Governor Slams Tweet Offering $500 'Bounty' on Teachers

Moms for Liberty group offers reward for educators breaking state law on racism discussions
By Jenn Gidman,  Newser Staff
Posted Nov 19, 2021 1:38 PM CST
NH Governor Slams Tweet on 'CRT Bounty' for Teachers
New Hampshire Gov. Chris Sununu speaks on June 3, 2021, in Manchester, NH.   (AP Photo/Elise Amendola, File)

Last week, New Hampshire's Department of Education announced it had set up an online portal where parents could lodge discrimination complaints against teachers. Now, the state's governor is slamming a local conservative group's response to that announcement, reports the AP. New Hampshire has a new law on the books that places limits on discussions in the classroom around "divisive" subjects such as systemic racism and other racial injustices, per the Complex. After that legislation recently took effect, the state's DOE put up a dedicated website for complaints related to the law, and the New Hampshire branch of Moms for Liberty eagerly responded.

"We've got $500 for the person that first successfully catches a public school teacher breaking this law," the group tweeted Nov. 12. "Students, parents, teachers, school staff ... We want to know! We will pledge anonymity if you want." The AP notes that the group followed up by telling supporters to send in online donations and to tag them "CRT Bounty's" [sic], with the "CRT" referring to the term "critical race theory" that has become a point of attack in conservative circles.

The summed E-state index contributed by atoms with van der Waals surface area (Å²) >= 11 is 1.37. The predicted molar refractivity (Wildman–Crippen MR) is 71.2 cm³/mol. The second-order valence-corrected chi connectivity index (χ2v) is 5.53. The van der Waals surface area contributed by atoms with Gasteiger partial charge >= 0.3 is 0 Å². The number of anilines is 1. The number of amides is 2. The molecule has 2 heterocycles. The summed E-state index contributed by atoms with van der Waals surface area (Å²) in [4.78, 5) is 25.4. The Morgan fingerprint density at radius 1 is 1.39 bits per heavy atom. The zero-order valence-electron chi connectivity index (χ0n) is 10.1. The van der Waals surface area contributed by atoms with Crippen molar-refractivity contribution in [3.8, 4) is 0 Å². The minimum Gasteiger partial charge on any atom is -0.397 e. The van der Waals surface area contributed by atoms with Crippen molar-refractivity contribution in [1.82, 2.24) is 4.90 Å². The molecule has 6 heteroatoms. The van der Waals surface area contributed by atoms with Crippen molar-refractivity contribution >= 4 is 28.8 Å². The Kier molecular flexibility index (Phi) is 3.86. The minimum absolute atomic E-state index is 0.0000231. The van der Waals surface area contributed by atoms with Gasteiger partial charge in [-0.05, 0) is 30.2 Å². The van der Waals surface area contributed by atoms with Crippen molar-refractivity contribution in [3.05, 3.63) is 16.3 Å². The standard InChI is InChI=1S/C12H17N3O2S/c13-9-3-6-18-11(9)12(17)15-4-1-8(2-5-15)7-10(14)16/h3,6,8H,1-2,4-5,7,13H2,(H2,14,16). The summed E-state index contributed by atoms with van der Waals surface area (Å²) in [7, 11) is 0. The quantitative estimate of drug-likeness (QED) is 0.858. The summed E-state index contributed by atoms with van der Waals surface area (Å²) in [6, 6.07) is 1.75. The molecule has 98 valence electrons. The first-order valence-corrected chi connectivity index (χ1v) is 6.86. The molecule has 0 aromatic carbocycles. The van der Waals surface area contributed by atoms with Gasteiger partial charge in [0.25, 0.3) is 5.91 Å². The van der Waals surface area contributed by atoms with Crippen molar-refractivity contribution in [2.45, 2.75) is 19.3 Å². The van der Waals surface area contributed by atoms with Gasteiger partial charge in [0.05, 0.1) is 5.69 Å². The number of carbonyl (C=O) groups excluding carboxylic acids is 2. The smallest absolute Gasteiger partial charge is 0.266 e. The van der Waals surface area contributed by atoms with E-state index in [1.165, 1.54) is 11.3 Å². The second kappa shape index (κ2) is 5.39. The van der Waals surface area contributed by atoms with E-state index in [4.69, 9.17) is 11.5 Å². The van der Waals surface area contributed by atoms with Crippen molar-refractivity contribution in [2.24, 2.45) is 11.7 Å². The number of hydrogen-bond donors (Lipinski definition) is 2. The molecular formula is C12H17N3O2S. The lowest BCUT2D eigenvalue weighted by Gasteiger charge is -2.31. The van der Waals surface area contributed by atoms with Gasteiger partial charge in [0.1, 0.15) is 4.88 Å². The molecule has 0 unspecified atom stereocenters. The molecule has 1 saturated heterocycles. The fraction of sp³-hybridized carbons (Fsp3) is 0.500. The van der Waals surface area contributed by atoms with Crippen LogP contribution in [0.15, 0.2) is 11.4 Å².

Republican Gov. Chris Sununu didn't appreciate the bounty comparison. "The Governor condemns the tweet referencing 'bounties' and any sort of financial incentive is wholly inappropriate and has no place," his spokesperson said in a statement. Sununu has stood up in the past to say he doesn't agree with the outright banning of conversations on topics regarding marginalized groups, racial inequality, and related themes. But he did later support language placed into New Hampshire's budget that "would prohibit teaching children that they are inferior, racist, sexist, or oppressive by virtue of their race, gender, or other characteristics," per the AP.

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Complaints from parents who use the DOE's new anti-discrimination portal will be funneled to New Hampshire's Commission on Human Rights, which will then move to investigate the complaints further or dismiss them. The state's Board of Education could use complaints filed as the foundation for disciplinary procedures against teachers, which could include taking away their licenses. The New Hampshire School Administrators Association is pleading with Sununu to make clear to teachers and families what can and can't be taught in the classroom. "Our state is at a turning point," the group said in a statement. "Do we allow these attacks to continue to drive good, caring teachers and administrators away from our schools?" (More critical race theory stories.)

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